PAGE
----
A recent AHDB event in the UK looked at peat-free growing media options and reviewed some of the research they have been carrying out. The UK government plans to eliminate the use of peat in commercial horticulture in line with their published white paper. The deadline has slipped but the goal is still the same.

AHDB trials on ranges of reduced or peat-free media have run for 3 plus years. Behaviour of the growing materials was modelled using AFP and bulk density. A range of successful growing media was developed composed of: bark, coir, wood fibre, compost and green waste and was presented by Dr. Andrew Watson. These products were tested in commercial nurseries growing perennials, herbs, bedding, woody plants and some soft fruit. There are peat-free solutions for all sectors except; propagation, casing and blocking.

Plant response illustrated, where, 3 components of growing media used: bark, wood fibre and coir. Green and yellow colour identify the mixes with the best growth. Work developed by Andrew Watson et al 2019. Developing a methodology to replace peat in UK horticulture with responsibly sourced alternative raw materials.

At the same event, Cecilia Lutegebrune from Growing Media Europe reported that new EU fertiliser regulations will deliver a CE standard mark. This will result in EU standardisation for all fertilisers and growing media by July 2022. Uniform standards will be of benefit to trade as currently there is a wide range of bilateral agreements between EU countries using a range of standards. Lutegebrune also noted that continental growers may not move to fill the demand for peat-free products in the UK as a ready market for the existing growing media is available in eastern Europe and Russia. The scale of the EU market has meant that CE standards, in general, have been adopted outside the EU and its likely these growing media standards will also become widely adopted.

The Sustainable growing media calculator Is a useful XL tool developed by the UK Growing Media Association. It is used to rate how sustainable a media is under headings including: energy use, water use, renewability, social compliance, etc. It is planned that it will be used to develop a scheme to rate growing media and will display the results on the packaging; possibly as traffic light score or energy efficiency style score as seen on white goods.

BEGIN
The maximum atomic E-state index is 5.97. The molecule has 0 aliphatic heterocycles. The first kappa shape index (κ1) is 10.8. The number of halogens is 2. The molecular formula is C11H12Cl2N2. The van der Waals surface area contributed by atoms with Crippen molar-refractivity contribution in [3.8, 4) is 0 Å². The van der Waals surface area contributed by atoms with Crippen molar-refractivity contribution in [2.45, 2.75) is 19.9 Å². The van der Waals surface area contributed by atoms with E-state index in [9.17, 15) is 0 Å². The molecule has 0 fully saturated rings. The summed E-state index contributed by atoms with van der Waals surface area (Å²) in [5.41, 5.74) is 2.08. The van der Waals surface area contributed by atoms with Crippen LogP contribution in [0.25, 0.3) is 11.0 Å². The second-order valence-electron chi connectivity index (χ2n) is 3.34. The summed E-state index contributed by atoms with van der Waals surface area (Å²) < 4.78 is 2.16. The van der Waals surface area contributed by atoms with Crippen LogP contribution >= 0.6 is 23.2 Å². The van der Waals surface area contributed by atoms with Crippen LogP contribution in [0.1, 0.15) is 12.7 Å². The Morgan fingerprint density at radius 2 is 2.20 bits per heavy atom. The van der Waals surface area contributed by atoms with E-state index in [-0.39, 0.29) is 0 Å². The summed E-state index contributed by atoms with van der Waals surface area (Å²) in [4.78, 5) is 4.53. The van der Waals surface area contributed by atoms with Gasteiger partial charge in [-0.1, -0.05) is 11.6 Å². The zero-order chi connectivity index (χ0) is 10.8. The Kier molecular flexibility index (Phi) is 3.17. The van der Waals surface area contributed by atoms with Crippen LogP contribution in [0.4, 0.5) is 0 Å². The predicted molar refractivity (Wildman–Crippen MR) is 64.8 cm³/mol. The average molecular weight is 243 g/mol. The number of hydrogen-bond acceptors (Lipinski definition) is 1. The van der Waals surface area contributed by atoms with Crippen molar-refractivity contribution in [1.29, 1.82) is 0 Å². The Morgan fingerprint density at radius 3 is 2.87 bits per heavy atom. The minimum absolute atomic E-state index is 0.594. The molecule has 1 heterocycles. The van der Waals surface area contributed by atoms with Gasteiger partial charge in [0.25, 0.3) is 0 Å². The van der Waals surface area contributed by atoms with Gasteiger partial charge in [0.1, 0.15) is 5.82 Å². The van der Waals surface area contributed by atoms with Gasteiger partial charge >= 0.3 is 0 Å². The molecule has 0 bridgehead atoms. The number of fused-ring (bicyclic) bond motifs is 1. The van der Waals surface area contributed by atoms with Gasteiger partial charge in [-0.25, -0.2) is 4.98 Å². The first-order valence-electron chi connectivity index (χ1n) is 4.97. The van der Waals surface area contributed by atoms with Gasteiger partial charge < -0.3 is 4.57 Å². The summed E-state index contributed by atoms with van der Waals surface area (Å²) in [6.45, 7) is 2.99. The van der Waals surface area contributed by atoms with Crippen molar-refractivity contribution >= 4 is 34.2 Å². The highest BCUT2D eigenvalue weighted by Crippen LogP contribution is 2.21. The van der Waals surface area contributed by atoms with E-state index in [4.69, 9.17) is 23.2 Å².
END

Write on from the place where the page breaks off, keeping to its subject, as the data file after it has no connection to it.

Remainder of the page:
Support Scheme for Renewable Heat (SSRH) Information Seminar

Teagasc and SEAI will host two seminars looking at SSRH and the horticulture and agriculture sector.
The seminars will cover the principles of biomass heating systems.
Aspects considered will include:
• Interpretation of eligibility rules for biomass boilers
• Biomass resources and sustainability criteria
• System quality and performance
• How the reduction in the farm’s carbon footprint could be of advantage in the market place
• Consideration of payback on the investment

Seminar speakers include:
• Ray Langton SSRH Program Manager at the Sustainable Energy Authority of Ireland (SEAI)
• Tom Houlihan Teagasc Forestry Specialist
• Mark Hanly Greengrove Wood Energy (Woodchip Suppliers)
• Barry Caslin Energy and Rural Development Specialist, Teagasc
• Conor Casey Towards Zero Carbon
• Pat Smith Local Power
• Robert Goss Solar Electric Ireland

Click here for the brochure and booking.